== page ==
In 2009, Mikael Persbrandt was named Best Actor by the Swedish Film Institute, rewarded with a Guldbagge Award for playing “Siggy Larsson” in Jan Troell’s film Everlasting Moments. Ironically the Siggy of Everlasting Moments is exactly the kind of abusive bully that Anton must confront in In a Better World, but he is so transformed as Anton that I had no sense of ever having seen him onscreen before. Bier uses Persbrandt’s robust physique to her advantage, and Persbrandt’s performance is heart-rending precisely because he must always struggle to contain his obvious strength and power. If only being a man was simply a matter of muscle.
Beyond the excellent cast, I was particularly moved by Morten Søborg’s elegant cinematography which captures the heat of Africa in counterpoint to the cool of Denmark. Tracking dust devils (mini-tornadoes made of sand) at the edges of the camp, Anton shades his eyes from the glare. Back home he’s surrounded by water, sometimes diving in head first to cool his roiling emotions. I also loved Johan Söderqvist’s subtle soundtrack which augments the action and never overpowers it.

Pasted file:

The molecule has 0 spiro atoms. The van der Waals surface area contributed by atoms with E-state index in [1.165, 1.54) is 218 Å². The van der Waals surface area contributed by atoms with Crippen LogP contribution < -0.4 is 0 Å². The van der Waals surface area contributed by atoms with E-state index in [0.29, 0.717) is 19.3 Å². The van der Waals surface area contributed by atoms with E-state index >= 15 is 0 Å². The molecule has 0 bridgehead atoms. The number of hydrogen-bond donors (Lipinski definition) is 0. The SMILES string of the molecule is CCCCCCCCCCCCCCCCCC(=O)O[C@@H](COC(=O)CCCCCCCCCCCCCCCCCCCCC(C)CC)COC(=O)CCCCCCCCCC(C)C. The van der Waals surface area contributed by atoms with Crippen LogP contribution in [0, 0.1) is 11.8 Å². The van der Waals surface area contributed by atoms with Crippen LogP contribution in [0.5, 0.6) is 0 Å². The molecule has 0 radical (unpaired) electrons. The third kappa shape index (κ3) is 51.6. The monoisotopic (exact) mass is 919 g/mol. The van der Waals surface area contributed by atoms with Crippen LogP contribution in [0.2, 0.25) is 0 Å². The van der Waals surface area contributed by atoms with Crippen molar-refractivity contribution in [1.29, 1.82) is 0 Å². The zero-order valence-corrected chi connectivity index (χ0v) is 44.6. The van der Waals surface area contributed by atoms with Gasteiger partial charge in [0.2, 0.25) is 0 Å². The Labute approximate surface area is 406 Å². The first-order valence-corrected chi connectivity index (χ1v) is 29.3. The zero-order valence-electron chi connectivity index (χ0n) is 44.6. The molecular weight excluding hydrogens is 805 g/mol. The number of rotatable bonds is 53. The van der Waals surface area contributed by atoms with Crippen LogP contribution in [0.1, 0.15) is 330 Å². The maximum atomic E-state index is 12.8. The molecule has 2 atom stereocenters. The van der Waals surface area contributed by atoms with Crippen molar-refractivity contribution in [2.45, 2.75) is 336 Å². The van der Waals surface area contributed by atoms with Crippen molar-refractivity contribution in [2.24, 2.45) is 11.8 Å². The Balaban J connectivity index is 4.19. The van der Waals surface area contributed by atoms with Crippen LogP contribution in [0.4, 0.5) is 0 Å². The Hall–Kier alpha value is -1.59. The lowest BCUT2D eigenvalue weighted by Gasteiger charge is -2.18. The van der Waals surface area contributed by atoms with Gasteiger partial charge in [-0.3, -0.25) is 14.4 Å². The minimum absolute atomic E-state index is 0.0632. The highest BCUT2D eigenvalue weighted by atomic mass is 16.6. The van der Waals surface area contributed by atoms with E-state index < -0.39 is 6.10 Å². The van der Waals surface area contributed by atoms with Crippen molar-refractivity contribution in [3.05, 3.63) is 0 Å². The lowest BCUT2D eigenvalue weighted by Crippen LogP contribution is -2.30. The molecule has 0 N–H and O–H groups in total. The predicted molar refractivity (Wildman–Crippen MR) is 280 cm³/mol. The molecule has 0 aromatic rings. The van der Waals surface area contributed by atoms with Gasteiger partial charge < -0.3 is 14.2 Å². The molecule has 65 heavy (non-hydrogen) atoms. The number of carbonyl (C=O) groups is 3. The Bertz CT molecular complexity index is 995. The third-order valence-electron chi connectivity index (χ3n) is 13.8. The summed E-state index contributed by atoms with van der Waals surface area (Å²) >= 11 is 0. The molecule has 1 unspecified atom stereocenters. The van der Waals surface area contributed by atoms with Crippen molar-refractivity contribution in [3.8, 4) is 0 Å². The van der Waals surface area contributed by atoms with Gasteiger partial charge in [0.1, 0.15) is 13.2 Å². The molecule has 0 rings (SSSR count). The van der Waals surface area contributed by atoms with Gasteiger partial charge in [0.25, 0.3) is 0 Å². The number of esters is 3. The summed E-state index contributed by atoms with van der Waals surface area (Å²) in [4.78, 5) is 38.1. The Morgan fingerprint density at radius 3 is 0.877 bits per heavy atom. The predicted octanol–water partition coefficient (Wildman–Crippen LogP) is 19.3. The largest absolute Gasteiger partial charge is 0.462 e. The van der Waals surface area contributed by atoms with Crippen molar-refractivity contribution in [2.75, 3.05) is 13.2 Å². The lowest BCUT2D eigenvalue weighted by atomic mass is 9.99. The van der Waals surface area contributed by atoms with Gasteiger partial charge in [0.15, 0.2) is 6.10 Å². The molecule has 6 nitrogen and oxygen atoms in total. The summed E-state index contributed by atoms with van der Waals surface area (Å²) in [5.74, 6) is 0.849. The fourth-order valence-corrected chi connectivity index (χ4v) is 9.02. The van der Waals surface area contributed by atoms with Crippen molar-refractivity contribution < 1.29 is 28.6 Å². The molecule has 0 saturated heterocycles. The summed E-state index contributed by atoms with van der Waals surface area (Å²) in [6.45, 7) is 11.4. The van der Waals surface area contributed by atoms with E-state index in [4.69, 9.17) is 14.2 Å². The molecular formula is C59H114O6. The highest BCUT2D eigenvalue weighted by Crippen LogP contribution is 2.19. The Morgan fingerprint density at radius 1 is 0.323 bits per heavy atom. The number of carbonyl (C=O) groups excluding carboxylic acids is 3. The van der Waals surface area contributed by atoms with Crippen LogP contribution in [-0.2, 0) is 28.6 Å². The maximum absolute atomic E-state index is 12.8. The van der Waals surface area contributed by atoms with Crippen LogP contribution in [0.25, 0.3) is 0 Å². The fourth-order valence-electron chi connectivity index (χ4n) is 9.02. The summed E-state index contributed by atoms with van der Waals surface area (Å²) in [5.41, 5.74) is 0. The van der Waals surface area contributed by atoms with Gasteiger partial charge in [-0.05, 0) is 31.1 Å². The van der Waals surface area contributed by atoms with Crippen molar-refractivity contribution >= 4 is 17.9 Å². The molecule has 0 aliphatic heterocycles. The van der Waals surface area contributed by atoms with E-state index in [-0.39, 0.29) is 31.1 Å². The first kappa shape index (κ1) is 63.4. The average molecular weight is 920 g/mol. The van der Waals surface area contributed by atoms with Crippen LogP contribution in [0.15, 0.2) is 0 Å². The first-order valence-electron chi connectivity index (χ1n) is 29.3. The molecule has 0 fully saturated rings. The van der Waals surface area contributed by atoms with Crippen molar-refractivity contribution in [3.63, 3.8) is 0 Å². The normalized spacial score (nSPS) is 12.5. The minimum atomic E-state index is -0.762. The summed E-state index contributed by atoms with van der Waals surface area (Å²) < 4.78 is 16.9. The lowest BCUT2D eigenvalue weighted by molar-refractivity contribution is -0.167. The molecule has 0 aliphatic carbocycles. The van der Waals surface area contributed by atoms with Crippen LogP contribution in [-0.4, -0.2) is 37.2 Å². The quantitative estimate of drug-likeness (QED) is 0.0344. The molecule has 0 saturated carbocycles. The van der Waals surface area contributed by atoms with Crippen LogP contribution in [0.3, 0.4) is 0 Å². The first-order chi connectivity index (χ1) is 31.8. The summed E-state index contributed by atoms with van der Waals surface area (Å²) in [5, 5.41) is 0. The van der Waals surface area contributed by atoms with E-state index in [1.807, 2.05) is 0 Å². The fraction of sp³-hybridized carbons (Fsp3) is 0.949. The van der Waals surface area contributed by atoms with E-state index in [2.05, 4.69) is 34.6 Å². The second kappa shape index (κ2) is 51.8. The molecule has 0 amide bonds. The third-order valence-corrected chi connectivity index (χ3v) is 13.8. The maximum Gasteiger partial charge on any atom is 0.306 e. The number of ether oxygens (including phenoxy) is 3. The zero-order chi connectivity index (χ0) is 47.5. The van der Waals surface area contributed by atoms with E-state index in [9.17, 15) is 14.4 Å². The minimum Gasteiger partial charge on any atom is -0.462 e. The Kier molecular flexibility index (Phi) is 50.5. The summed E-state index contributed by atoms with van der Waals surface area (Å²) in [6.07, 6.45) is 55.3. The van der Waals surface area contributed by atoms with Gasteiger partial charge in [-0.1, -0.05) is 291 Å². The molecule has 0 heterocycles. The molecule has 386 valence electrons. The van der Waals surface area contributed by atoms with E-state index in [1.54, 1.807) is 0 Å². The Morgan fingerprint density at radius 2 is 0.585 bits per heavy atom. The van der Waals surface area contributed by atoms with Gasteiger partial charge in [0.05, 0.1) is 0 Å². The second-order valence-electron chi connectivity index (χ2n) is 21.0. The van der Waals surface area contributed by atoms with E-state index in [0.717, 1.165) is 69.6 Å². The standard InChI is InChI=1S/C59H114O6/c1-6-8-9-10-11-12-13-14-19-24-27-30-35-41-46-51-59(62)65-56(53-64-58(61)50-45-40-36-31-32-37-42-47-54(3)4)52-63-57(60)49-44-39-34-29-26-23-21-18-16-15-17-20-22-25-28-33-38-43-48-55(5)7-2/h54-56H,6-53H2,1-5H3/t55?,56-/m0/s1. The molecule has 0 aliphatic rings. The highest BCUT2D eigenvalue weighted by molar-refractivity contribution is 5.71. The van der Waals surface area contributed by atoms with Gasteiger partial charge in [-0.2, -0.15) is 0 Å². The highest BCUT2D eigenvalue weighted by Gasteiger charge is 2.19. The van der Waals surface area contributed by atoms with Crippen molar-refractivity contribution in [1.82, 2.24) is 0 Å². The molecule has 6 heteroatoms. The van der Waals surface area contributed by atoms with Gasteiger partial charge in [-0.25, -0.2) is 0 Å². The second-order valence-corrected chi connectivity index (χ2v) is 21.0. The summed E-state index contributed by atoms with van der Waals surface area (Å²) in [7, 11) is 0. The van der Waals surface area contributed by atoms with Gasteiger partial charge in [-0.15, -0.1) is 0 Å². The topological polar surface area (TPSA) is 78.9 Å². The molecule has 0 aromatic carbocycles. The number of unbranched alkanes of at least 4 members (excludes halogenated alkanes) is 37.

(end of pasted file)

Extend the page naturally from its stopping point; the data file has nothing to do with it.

In a Better World received the 2011 Oscar in the Best Foreign Language Film category as well as the Golden Globe. At this point I’ve seen three of the other candidates on each list (including Alejandro González Iñárritu’s film Biutiful which also appears on both lists), so I haven’t seen them all yet, but I’m still very happy with this choice.
After I saw In a Better World the first time, I left the screening room and called my husband, thanking him for always trying as hard as he does to be a mensch in all circumstances regardless of provocation (sometimes even from me). I said this sincerely, with new appreciation. The second time I saw In a Better World, I saw it with him, and I’m proud to say he likes it too.
© Jan Lisa Huttner (4/15/11)—Special for WomenArts
Photo: Mikael Persbrandt as Anton.
Photo Credit: Per Arnesen/Courtesy of Sony Pictures Classics.